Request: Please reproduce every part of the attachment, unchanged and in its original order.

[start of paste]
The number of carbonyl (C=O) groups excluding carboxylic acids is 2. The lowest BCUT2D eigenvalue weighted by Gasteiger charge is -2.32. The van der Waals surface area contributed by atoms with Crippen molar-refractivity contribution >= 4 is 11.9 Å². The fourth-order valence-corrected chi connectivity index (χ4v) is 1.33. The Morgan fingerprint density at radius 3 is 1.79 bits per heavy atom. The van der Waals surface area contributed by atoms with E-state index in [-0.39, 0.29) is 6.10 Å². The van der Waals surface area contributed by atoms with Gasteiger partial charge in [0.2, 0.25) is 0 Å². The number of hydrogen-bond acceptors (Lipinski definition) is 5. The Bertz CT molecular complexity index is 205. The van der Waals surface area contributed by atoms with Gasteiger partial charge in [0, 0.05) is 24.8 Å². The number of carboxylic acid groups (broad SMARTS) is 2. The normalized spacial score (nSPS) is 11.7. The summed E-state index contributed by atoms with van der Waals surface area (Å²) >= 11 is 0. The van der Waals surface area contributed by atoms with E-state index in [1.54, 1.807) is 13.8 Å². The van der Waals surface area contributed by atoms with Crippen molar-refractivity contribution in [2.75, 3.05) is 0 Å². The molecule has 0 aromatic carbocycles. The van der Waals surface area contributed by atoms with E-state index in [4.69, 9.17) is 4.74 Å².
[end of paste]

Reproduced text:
The number of carbonyl (C=O) groups excluding carboxylic acids is 2. The lowest BCUT2D eigenvalue weighted by Gasteiger charge is -2.32. The van der Waals surface area contributed by atoms with Crippen molar-refractivity contribution >= 4 is 11.9 Å². The fourth-order valence-corrected chi connectivity index (χ4v) is 1.33. The Morgan fingerprint density at radius 3 is 1.79 bits per heavy atom. The van der Waals surface area contributed by atoms with E-state index in [-0.39, 0.29) is 6.10 Å². The van der Waals surface area contributed by atoms with Gasteiger partial charge in [0.2, 0.25) is 0 Å². The number of hydrogen-bond acceptors (Lipinski definition) is 5. The Bertz CT molecular complexity index is 205. The van der Waals surface area contributed by atoms with Gasteiger partial charge in [0, 0.05) is 24.8 Å². The number of carboxylic acid groups (broad SMARTS) is 2. The normalized spacial score (nSPS) is 11.7. The summed E-state index contributed by atoms with van der Waals surface area (Å²) >= 11 is 0. The van der Waals surface area contributed by atoms with E-state index in [1.54, 1.807) is 13.8 Å². The van der Waals surface area contributed by atoms with Crippen molar-refractivity contribution in [2.75, 3.05) is 0 Å². The molecule has 0 aromatic carbocycles. The van der Waals surface area contributed by atoms with E-state index in [4.69, 9.17) is 4.74 Å².